This scheme is for people who have limited access to Medicare-subsidised Better Access mental health services, and who may not be able to afford a gap fee.
Each PHN has its own eligibility criteria to access this free mental health service, so check with your PHN about eligibility. There may also be longer wait times due to demand.
Telehealth services can improve access to mental health professionals – particularly for families living in remote and rural locations. This includes video conferencing and telephone support (although video is encouraged where possible).
During the COVID-19 pandemic Medicare lifted previous restrictions on access to telehealth and many mental health providers now offer this as an option.
A Mental Health Treatment Plan for psychological support includes telehealth as an option for accessing services.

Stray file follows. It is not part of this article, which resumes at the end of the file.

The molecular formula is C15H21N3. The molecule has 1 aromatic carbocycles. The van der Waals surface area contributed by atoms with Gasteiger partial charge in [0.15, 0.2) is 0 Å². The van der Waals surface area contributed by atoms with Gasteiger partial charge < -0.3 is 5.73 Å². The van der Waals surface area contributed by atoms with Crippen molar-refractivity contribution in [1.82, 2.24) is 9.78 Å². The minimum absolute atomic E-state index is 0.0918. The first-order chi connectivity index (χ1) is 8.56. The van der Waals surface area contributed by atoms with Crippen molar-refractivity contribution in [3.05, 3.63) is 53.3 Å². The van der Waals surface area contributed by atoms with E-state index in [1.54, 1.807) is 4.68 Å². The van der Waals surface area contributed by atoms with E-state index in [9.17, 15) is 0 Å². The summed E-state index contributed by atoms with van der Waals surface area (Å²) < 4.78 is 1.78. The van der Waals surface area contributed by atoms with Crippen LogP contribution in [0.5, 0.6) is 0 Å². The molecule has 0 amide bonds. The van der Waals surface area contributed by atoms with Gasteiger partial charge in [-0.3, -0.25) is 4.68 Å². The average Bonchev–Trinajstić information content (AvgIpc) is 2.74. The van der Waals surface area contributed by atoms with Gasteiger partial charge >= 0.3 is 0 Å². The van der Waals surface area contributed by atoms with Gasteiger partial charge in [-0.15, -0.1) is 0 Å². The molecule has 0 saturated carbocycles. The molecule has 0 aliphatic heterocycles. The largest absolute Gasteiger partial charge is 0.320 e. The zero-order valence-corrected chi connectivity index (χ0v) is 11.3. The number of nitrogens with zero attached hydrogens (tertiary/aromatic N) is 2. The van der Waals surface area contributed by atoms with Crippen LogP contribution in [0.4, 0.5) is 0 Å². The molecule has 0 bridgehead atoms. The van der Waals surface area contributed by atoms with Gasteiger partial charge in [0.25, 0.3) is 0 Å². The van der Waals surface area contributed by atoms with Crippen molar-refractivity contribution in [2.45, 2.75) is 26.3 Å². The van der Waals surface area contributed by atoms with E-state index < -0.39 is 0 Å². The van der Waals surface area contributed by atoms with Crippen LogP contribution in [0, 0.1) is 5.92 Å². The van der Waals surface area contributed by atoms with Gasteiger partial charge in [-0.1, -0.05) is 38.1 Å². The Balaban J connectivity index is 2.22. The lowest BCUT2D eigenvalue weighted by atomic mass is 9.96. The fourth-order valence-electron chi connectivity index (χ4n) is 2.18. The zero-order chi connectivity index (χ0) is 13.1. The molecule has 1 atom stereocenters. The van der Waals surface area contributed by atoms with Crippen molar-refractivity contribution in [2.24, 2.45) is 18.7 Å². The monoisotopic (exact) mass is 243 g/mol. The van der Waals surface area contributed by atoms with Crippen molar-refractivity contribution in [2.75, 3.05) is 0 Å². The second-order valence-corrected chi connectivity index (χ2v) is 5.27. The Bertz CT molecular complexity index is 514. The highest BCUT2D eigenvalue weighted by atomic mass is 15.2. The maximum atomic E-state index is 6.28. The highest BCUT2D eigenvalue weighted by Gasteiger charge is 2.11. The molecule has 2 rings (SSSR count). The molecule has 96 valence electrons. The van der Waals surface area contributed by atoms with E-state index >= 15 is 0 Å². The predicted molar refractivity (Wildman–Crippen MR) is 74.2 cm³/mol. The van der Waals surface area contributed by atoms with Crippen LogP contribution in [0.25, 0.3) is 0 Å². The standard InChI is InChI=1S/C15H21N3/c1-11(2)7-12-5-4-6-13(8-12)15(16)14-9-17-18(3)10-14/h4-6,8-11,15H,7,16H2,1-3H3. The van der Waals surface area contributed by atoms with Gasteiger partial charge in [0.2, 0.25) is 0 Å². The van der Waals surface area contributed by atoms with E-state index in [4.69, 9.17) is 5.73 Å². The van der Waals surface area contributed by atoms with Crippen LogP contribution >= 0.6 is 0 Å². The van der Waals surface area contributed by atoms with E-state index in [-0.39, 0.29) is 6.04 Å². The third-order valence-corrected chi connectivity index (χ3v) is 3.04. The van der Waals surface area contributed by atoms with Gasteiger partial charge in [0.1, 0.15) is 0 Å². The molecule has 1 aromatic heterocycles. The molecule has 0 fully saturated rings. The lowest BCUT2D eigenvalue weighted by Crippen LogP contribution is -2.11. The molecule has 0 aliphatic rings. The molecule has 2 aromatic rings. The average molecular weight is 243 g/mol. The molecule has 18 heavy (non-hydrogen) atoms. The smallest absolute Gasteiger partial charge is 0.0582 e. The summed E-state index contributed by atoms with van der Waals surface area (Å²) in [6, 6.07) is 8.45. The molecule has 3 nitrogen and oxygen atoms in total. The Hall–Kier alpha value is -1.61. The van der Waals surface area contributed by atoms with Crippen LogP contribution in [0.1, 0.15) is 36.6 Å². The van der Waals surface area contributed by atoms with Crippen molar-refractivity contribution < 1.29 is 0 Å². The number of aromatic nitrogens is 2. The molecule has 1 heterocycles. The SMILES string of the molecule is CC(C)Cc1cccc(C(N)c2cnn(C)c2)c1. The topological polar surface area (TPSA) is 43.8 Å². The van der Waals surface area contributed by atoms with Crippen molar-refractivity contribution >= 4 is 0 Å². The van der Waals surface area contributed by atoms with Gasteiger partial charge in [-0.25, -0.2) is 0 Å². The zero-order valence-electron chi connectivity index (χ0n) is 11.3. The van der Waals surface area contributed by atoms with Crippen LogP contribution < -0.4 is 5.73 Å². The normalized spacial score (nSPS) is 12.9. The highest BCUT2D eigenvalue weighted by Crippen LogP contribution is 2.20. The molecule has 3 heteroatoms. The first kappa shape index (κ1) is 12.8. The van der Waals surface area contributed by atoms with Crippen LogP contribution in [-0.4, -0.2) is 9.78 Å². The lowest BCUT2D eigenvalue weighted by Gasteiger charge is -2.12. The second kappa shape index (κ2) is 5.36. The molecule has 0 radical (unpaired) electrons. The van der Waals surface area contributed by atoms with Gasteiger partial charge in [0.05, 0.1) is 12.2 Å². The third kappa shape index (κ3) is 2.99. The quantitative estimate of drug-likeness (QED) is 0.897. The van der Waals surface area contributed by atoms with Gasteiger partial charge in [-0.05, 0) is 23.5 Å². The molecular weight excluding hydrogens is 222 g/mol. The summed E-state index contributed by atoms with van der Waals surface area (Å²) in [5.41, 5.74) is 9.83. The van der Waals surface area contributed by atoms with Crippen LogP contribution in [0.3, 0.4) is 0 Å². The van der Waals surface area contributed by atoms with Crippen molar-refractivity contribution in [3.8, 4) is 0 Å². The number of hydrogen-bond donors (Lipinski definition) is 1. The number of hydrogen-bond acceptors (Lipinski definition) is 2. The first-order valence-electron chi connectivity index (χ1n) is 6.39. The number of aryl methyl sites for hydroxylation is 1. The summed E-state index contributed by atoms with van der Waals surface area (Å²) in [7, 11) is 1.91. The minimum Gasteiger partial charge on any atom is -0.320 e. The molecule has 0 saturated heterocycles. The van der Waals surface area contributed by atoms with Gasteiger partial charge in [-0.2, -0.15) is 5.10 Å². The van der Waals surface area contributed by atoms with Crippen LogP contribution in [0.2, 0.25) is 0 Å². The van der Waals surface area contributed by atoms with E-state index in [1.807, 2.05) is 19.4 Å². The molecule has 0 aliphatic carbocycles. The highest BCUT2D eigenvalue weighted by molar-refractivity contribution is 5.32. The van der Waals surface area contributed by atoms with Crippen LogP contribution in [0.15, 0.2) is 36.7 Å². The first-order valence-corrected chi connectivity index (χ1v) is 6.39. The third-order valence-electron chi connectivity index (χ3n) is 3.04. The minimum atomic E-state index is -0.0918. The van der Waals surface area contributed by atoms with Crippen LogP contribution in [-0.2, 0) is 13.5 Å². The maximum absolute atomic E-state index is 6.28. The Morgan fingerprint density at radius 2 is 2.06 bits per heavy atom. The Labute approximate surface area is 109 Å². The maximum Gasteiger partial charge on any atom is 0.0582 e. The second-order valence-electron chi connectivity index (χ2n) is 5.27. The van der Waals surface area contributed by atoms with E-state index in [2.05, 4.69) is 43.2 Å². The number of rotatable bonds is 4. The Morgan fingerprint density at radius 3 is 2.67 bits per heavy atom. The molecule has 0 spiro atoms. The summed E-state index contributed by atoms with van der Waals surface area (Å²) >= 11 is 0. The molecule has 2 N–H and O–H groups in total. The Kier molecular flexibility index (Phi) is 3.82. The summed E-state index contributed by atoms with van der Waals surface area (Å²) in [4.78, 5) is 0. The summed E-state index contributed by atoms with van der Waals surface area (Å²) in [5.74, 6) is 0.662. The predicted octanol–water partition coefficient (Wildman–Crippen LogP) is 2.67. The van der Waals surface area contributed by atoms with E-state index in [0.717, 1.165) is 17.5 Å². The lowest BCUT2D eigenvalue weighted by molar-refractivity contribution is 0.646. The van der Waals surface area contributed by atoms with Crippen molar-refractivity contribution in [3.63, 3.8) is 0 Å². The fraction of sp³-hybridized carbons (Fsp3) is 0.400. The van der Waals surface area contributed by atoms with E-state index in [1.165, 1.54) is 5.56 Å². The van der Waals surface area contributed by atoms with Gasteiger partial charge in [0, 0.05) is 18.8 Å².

Before visiting the GP
Here are some things to consider before the family or young person’s trip to the GP for a Mental Health Treatment Plan.
- Talk to families about the process of seeing the GP so that they understand what to expect. If you’ve completed a BETLS observation of a child or young person, share these observations with the family to support this process.
- Suggest to the family that when they make the appointment, they should inform the GP practice that the visit is for a Mental Health Treatment Plan. Most practices would require a double appointment to ensure enough time is allocated.
- If a gap fee is a barrier to accessing mental health services, suggest to the family that they ask their GP for a no cost option – either a bulk billing service or a referral through the PHN.
The PHN in your region will have a website outlining their services. Find your PHN using the Department of Health’s PHN map locator.
Private health insurance
Some families will have private health insurance, which they can use to cover some or all the cost of mental health services. If using private health insurance, they cannot access funding through Medicare or the PHN.
Not-for-profits (NFPs), charities and non-government organisations